Nothing is foreign now, you know. The more we go with the old colonial methods of making things foreign, the more we allow ourselves to fall into bordered thinking. This business of believing things are exotic has to stop now we’re past the colonial era. Italics scream out Foreign! Foreign! So I do use non-English if an object or idea doesn’t exist in English, but with the definition right after it, or make it understandable by context. The word God for example, doesn’t have to be italicized when it’s Christian and not italicized when it’s a Hindu God. God can be lower case throughout – and it’s all right. We can survive this, we can actually think like human beings. We don’t have to think these are the white people, these are brown people, these are black people. We have to outgrow colonial traditions at some stage.

Early on in the book you write about how Damini—one of the central characters—has lost the sweetness in her life when she thinks she’s witnessed her son involved in the fundamentalist violence that destroys a mosque. I know that for a lot of Indians the destruction of the masjid was the moment when that sweetness was lost. Did that moment mean something specific to you?

I just think of the horror of tearing down the Babri Mosque that has stood there for centuries on a flimsy excuse, that it was where Lord Rama’s birth took place. 11Lord Rama is the seventh avatar of the god Vishnu, and one of the more popular deities in Hinduism. Lord Rama is the seventh avatar of the god Vishnu, and one of the more popular deities in Hinduism.. Lord Rama is the seventh avatar of the god Vishnu, and one of the more popular deities in Hinduism.. There are many places in India where Lord Rama was supposed to have taken birth. It was torn down mostly for political gain by the BJP (Bharatiya Janata Party), politicians that wanted an excuse to do so. It had nothing to do with poor Lord Rama. Who knows when he was born or if he was born? Who knows if Jesus Christ was born? Some of these things are theological truths, not necessarily historical truths. The point is that we believe in them and we get comfort from them and that’s important. The sweetness that is lost is really Lord Rama’s sweetness because he was a really wonderful person/character. If you tear down a masjid because of him, the sweetness is lost. Just as it’s Jesus’s sweetness that is lost if you go on a crusade.

But why did you choose that particular moment for Damini to have that revelation?

The tearing down of the Babri Masjid at the beginning of the 90s was the pivotal event that catapulted the Aryan supremacists among Hindus to centre stage. The nationalist version of history came in, saying that everything was created in India, absolutely everything began in India. A very strange idea! You couldn’t give them any credence, it was just laughable. But they were being given credence. They were rising to political power and swayed many people through gurus and so-called holy men. This is certainly parallel to current events in the US right now. Turn on the TV on a Sunday morning and you’ll hear the world was formed 4000 years ago. Many people must be watching and nodding away. Just as you have Hindu Aryan supremacists, you have Christian Aryan supremacists and they’re as virulent as each other.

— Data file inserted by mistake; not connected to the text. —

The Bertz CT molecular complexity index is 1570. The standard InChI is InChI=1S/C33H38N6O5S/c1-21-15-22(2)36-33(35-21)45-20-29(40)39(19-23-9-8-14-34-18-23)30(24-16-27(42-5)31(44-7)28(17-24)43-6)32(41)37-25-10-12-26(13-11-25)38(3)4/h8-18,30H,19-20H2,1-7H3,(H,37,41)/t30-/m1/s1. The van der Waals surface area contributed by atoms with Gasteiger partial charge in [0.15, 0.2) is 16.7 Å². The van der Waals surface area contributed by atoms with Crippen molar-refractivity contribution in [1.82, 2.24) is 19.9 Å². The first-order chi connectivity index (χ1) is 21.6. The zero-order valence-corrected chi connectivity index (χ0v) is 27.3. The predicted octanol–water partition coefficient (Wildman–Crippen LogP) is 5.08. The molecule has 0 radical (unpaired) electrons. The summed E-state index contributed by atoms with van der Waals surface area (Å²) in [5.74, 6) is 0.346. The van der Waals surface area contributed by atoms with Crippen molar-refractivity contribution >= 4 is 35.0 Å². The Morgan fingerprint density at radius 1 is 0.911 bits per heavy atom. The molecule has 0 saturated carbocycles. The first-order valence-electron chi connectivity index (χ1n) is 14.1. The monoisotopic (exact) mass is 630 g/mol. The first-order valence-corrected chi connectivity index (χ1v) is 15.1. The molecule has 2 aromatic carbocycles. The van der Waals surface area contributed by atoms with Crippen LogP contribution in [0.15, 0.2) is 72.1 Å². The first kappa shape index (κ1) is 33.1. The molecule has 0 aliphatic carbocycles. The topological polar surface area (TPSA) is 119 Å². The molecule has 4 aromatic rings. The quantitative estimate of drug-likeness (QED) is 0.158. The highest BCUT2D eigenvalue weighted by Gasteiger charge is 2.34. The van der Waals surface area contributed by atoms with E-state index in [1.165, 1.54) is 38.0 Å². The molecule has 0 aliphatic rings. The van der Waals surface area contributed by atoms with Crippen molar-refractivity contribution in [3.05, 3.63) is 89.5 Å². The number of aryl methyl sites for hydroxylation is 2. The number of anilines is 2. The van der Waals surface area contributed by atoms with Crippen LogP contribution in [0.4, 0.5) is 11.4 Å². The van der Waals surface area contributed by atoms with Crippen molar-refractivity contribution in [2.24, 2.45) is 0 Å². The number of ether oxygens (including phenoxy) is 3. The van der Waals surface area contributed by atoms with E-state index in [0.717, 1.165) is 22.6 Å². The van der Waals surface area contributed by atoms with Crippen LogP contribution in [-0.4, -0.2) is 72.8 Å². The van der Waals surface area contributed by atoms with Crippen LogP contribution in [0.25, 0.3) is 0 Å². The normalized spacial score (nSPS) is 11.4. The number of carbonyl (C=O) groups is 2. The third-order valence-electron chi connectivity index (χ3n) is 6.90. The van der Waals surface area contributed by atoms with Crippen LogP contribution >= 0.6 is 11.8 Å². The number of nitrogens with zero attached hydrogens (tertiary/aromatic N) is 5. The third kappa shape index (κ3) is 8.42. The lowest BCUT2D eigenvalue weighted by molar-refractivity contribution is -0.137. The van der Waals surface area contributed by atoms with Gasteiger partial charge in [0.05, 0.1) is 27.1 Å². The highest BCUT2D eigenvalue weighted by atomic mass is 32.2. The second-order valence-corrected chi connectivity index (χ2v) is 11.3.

One of the things I struggle with personally, is the idea of fundamentalisms and the variety of its manifestations out there. The idea that somehow violence and narrowmindendess is going to the core of one’s faith. I find that a difficult thing to reconcile.

I think it’s more supremacy thinking than “fundamentalism.” Call it white supremacy thinking or Aryan supremacy thinking or Islamic supremacy thinking, but it’s hard to call it “fundamentalist” when the fundamentals of these religions are all about love. Fundamentalism is the catch term, but I disike it.

One of the things I’ve observed is this idea that it’s a new way of being religious, whether it’s Hindus or Christians or Muslims. There’s very little space left for women, in these diatribes and yet women …

Why do you think that?

I find, for example, if you look at Pakistan and the public face of Islam there, it’s not a face that is very friendly to women. Unfortunately, that doesn’t speak to how many Muslims actually see Islam. That it’s a place accepting of women, and women find solace in the faith and there’s no doubt about that. I imagine that’s also true for Sikhism and Christianity. One of the things I see women struggle with is how to reinsert women’s power into these public and political faces of religion. Do you feel that that’s affected Sikhs in the same way? How has the Sikh community grappled with that?

We are grappling with it. Just take the fact that regions with the lowest numbers of girls have the highest numbers of Sikhs. We seem to be the worst offenders when it comes to sex selection – that ought to tell us something. Even if daughter aversion were not the prime symptom of discrimination, we can point to many other ways in which we put down women. Our founder’s statement that men and women are equal puts us in this bind where we pay lip service to women but we don’t actually have to do anything about it. On the other hand, Sikh women are also at fault because we leave political and religious leadership roles to men. In fact, the whole burden of our faith resides visually on the men. They have to wear the turban, they have to wear the beard, and they have to be brave enough to look different. So a Sikh woman becomes pretty strong because she has to defend her man in many instances. In that sense, yes we do become equal, because we are equally capable in defending our religion. But that doesn’t mean we are equally capable in defending ourselves.

For Sikh women I think it’s difficult to assert your rights as a woman, because people turn around and say, “Well you already have them, so what’s your problem?” And the answer is “Well, I’m not getting them,” We have created some very chauvinistic men as mothers and as sisters. And we need to learn how to raise our sons so they don’t believe that being a man involves being not-woman, so they allow themselves to be nurturing, communicative and compassionate. That’s a long term process, but it really needs to happen.